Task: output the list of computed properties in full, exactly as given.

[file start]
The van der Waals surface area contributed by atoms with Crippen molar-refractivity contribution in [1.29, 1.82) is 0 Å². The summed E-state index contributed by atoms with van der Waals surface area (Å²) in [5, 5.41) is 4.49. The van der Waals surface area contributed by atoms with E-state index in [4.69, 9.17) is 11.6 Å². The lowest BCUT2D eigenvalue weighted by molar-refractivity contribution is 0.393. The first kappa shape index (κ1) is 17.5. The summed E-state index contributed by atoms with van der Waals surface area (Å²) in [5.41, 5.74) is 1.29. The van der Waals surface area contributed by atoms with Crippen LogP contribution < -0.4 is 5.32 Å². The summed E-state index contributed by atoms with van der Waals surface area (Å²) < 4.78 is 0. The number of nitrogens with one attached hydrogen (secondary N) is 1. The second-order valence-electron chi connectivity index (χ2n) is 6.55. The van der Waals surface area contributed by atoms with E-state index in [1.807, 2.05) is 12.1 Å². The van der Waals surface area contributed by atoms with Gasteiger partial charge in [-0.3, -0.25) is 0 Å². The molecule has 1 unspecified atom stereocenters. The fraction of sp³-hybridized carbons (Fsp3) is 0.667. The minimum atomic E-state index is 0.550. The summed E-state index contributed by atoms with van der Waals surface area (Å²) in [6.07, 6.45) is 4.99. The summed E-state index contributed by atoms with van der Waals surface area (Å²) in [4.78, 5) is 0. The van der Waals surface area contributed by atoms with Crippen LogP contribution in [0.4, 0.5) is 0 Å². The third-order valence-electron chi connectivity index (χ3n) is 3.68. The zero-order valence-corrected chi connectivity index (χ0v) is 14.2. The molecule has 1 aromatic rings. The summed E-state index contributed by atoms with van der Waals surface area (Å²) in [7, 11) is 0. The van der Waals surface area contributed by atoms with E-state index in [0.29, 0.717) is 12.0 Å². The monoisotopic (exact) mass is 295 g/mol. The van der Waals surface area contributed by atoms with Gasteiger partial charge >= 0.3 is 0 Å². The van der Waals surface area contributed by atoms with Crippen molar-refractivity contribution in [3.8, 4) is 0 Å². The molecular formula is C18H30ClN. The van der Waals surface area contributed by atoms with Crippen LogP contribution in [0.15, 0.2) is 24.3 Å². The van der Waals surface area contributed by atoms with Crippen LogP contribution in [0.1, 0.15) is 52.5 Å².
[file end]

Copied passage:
The van der Waals surface area contributed by atoms with Crippen molar-refractivity contribution in [1.29, 1.82) is 0 Å². The summed E-state index contributed by atoms with van der Waals surface area (Å²) in [5, 5.41) is 4.49. The van der Waals surface area contributed by atoms with E-state index in [4.69, 9.17) is 11.6 Å². The lowest BCUT2D eigenvalue weighted by molar-refractivity contribution is 0.393. The first kappa shape index (κ1) is 17.5. The summed E-state index contributed by atoms with van der Waals surface area (Å²) in [5.41, 5.74) is 1.29. The van der Waals surface area contributed by atoms with Crippen LogP contribution < -0.4 is 5.32 Å². The summed E-state index contributed by atoms with van der Waals surface area (Å²) < 4.78 is 0. The number of nitrogens with one attached hydrogen (secondary N) is 1. The second-order valence-electron chi connectivity index (χ2n) is 6.55. The van der Waals surface area contributed by atoms with E-state index in [1.807, 2.05) is 12.1 Å². The van der Waals surface area contributed by atoms with Gasteiger partial charge in [-0.3, -0.25) is 0 Å². The molecule has 1 unspecified atom stereocenters. The fraction of sp³-hybridized carbons (Fsp3) is 0.667. The minimum atomic E-state index is 0.550. The summed E-state index contributed by atoms with van der Waals surface area (Å²) in [6.07, 6.45) is 4.99. The summed E-state index contributed by atoms with van der Waals surface area (Å²) in [4.78, 5) is 0. The van der Waals surface area contributed by atoms with Crippen LogP contribution in [0.4, 0.5) is 0 Å². The third-order valence-electron chi connectivity index (χ3n) is 3.68. The zero-order valence-corrected chi connectivity index (χ0v) is 14.2. The molecule has 1 aromatic rings. The summed E-state index contributed by atoms with van der Waals surface area (Å²) in [7, 11) is 0. The van der Waals surface area contributed by atoms with E-state index in [0.29, 0.717) is 12.0 Å². The monoisotopic (exact) mass is 295 g/mol. The van der Waals surface area contributed by atoms with Gasteiger partial charge >= 0.3 is 0 Å². The van der Waals surface area contributed by atoms with Crippen molar-refractivity contribution in [3.8, 4) is 0 Å². The molecular formula is C18H30ClN. The van der Waals surface area contributed by atoms with Crippen LogP contribution in [0.15, 0.2) is 24.3 Å². The van der Waals surface area contributed by atoms with Crippen LogP contribution in [0.1, 0.15) is 52.5 Å².